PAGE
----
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Old 26th December 2002, 12:27 PM   #1
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Default dampening

Has anyone here had success with dampening their CD players?

I believe I have had success with using blu-tack and dynamat..

I did a search - but these forums contain very few references to dampening/damping.
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Old 26th December 2002, 02:15 PM   #2
halojoy is offline halojoy  Sweden
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Default Re: dampening

Quote:
Originally posted by Kill-Pres-Bush
Has anyone here had success with dampening their CD players?
I believe I have had success with using blu-tack and dynamat..
I did a search - but these forums contain very few references to dampening/damping.
I do nothing for my CD:s
Execept I keep them in the refridgerator,
so they are cold.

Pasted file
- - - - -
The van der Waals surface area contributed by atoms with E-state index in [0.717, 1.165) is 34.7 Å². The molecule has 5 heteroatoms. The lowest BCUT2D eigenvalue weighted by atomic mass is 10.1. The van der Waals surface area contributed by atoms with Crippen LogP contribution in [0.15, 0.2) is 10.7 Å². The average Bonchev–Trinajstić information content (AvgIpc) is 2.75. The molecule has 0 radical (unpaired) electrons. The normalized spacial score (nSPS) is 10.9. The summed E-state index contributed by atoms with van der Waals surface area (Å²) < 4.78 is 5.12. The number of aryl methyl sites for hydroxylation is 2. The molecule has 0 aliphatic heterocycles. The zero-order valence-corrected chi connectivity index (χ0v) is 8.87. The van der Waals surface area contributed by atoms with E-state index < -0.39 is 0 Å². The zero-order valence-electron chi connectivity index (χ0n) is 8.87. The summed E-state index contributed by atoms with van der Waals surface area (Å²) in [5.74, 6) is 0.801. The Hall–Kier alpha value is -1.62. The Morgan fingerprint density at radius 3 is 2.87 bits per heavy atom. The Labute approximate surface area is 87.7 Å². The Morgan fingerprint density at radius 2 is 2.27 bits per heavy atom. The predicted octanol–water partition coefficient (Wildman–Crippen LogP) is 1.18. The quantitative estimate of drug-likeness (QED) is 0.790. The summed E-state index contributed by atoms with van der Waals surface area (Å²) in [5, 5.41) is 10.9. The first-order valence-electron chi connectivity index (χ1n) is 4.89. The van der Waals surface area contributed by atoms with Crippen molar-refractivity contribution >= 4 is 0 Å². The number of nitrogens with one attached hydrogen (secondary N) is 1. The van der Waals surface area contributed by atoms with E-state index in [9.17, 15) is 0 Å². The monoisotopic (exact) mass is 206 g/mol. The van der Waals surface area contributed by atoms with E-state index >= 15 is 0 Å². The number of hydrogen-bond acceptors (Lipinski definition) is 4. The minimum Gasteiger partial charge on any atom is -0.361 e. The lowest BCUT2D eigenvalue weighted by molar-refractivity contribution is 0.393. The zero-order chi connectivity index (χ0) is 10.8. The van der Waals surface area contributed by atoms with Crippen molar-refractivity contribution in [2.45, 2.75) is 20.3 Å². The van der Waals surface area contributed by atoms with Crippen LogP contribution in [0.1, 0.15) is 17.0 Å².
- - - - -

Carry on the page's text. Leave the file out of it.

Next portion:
This stops/reduce the elctronic activity
in the plastic.
Reslult is a very cold and neutral sound
with less electronic noise between 16000-27500 Hertz

I notice this has most good effect on classical chamber music recordings, and unplugged popmusic.

Other than this I have not tested any CD-tweaks
----------------------------------------------------------------------

Maybe this thread that I started to learn more is some
good reading for this subject:

Vibration Isolators - Air, Magnets or other materials

/halo
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Old 26th December 2002, 03:34 PM   #3
Bobken is offline Bobken  United Kingdom
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Default Re: dampening

Quote:
Originally posted by Kill-Pres-Bush
Has anyone here had success with dampening their CD players?

I believe I have had success with using blu-tack and dynamat..